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Along the Via Francigena, in Tuscia, near  Vico Lake, is situated Ronciglione.

Roncio, in the local dialect, is situated on the southern Cimini mountains' slopes, on a big tuff spur at the confluence of two rivers, the Rio Vicano and the Fosso Chianello. The latter, however, since the sixteenth century flows underground through the Colmate Farnesiane that with the reclamation, embossed to the town a new development allowing it to extend over a second tuff spur.
To the first Ronciglione was accessed from Porta Castello or _ Ponte delle Tavole and Porta Pentoma.
The first mention about the town date back to 1045 and are contained in a document in which a historic man from Orvieto put this as the date of the city founding by the Vico's prefects who called it Tiber Valley et Vico Lake. The period of greatest splendor and development, however, occurred during the Renaissance, under the Farnese dominion who bought it in 1526 and made it a center economically advanced, powerful part of the Duchy of Castro and Ronciglione.

The town had a respectable manufacturing department with ramerie, ironworks, paper, ceramics, armories, printing and typography, _ thanks to which a vibrant culture linked to various academies grew; here, for example, were printed, among other many first editions such as Aminta of Torquato Tasso. In 1728 Pope Benedict XIII gave Ronciglione the title of City. The eighteenth century, however, closed dramatically with the first Roman Republic's anti-French riots, when General Valterre hanged the fire at the end of July of 1799 , he destroyed 174 buildings and all the historical archive.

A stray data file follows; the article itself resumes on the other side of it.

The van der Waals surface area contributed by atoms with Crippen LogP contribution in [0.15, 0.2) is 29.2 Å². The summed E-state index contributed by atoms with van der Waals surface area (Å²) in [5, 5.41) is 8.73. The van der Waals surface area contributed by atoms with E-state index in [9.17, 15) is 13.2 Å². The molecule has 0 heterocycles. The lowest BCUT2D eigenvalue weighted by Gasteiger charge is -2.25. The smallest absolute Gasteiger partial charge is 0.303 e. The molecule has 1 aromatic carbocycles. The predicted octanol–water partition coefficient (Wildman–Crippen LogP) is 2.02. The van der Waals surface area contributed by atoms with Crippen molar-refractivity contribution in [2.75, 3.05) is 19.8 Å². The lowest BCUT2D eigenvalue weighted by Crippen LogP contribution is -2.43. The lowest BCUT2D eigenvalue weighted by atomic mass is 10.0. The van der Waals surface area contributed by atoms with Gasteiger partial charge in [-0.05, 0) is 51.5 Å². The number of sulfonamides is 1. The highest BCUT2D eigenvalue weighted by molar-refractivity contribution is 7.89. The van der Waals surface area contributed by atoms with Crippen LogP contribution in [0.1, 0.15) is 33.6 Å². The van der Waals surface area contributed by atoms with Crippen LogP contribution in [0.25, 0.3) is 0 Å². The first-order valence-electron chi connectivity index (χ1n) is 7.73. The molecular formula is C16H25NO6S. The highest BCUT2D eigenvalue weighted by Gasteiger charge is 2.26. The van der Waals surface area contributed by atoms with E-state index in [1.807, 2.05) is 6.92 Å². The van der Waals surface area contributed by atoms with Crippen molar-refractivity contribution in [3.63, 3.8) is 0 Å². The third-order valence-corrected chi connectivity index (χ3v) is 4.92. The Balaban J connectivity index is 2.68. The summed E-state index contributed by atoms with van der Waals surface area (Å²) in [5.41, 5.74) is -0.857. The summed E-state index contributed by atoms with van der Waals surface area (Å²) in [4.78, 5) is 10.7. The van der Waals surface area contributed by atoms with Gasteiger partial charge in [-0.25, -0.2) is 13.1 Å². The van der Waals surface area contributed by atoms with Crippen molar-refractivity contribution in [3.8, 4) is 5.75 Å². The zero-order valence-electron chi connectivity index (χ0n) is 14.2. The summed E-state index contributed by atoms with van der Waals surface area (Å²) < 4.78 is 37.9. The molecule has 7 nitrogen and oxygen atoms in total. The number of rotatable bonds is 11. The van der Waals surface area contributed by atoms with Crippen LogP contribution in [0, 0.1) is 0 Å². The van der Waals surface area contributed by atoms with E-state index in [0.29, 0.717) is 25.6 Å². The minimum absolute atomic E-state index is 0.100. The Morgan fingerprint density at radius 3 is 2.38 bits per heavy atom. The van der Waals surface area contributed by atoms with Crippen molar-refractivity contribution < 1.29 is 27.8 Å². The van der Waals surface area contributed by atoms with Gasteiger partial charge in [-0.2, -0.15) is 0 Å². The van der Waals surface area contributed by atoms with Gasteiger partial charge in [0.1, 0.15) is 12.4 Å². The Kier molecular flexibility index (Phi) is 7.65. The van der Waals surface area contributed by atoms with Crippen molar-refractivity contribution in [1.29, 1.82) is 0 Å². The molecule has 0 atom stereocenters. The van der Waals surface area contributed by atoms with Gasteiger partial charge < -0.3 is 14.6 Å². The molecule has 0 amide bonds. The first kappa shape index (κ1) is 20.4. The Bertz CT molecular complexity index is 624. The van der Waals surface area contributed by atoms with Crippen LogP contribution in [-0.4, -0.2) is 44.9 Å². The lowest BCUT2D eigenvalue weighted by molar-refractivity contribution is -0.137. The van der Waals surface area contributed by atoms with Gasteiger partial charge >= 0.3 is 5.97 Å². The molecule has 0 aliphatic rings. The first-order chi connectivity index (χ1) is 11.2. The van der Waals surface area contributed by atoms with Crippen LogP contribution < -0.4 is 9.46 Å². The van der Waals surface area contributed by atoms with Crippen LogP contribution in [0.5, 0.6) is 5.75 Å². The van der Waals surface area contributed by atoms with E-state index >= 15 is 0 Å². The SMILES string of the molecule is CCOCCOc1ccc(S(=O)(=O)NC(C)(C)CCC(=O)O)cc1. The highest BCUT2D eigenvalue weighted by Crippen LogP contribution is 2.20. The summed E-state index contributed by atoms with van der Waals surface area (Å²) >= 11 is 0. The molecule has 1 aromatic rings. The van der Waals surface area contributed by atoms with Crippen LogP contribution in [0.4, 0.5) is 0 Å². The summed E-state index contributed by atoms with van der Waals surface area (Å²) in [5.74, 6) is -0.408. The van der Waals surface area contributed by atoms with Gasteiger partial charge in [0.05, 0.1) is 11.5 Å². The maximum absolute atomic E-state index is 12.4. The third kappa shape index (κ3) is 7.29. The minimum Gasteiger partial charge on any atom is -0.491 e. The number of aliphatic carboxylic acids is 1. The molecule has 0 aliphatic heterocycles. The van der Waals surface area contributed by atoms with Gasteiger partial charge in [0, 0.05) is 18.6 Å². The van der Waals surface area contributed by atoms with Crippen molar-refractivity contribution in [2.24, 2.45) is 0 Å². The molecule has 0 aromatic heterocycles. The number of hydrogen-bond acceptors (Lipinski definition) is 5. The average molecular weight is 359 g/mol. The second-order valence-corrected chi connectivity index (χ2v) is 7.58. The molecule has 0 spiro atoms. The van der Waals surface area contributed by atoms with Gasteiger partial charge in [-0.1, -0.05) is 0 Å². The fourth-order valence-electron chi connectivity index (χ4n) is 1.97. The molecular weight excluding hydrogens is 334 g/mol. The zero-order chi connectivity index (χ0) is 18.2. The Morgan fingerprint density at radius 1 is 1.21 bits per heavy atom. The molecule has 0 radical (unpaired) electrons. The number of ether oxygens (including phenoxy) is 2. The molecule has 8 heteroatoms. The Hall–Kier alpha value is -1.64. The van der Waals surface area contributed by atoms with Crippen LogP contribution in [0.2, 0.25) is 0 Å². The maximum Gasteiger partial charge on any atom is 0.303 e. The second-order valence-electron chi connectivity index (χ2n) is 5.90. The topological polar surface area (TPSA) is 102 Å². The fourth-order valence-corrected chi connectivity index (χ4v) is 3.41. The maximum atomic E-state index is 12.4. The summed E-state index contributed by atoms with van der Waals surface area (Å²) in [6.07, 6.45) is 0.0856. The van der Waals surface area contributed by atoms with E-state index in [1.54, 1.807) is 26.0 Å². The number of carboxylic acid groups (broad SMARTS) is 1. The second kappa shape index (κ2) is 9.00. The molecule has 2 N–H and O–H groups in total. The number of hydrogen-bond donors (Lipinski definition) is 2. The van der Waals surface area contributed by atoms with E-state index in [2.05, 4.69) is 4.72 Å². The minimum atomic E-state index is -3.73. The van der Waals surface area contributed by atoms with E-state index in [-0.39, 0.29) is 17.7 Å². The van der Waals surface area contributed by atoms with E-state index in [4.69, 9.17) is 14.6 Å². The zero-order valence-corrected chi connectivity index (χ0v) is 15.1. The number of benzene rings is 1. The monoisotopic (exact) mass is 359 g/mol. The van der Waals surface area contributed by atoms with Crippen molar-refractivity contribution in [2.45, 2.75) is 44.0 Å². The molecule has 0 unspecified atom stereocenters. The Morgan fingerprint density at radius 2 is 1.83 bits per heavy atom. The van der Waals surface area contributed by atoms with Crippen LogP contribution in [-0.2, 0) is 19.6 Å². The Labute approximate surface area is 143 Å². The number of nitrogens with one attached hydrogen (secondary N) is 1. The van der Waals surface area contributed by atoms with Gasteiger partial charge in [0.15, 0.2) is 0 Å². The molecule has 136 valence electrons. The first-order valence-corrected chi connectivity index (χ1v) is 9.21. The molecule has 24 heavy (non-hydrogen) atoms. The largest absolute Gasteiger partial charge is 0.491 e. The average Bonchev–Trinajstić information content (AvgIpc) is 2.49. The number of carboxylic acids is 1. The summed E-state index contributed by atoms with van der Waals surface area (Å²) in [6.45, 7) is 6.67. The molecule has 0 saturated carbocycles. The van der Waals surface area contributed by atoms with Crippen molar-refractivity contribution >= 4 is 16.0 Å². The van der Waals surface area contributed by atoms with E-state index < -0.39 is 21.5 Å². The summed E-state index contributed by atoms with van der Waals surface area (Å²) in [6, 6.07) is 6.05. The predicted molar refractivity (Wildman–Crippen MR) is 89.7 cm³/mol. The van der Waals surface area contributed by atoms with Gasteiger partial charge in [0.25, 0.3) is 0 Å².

The Renaissance period's Farnesian city contrasts with the medieval village divided into two centers, Above and Below, reported by the monumental Porta Romana, also known as Porta San Giovanni, built by the Duke Edward Farnese and designed by Jacopo Barozzi da Vignola.

Among the two medieval villages' narrow streets, which extend in a tuff plane to dominate the Rio Vicano Valley, you can admire the eleventh century's  Providence Church , restored in Baroque style in the first half of 700, the Santa Maria della Pace Church  in which there are fine frescoes dating back to a period between the fifteenth and the eighteenth century, and the  Sant'Andrea Church of which few vestiges remain, but of which is still visible on the fourteenth-century bell tower.

"New" Ronciglione can be discovered through an itinerary that starts from Piazza Vittorio Emanuele from which comes off Via Roma with the Romanesque San Sebastiano Church.

On the other side however, on Corso Umberto I overlook buildings and eighteenth-century's churches such as Santa Maria degli Angeli and the San Costanzo Oratory. Finally worth a visit Piazza del Comune, in which stands the Fountain of Vignola, decorated with unicorns and Farnesian lilies, and onto which overlook the Cathedral, an impressive Baroque-style building designed by Pietro da Cortona, and the Castello della Rovere, now ruins, which are still visible in the four cylindrical towers.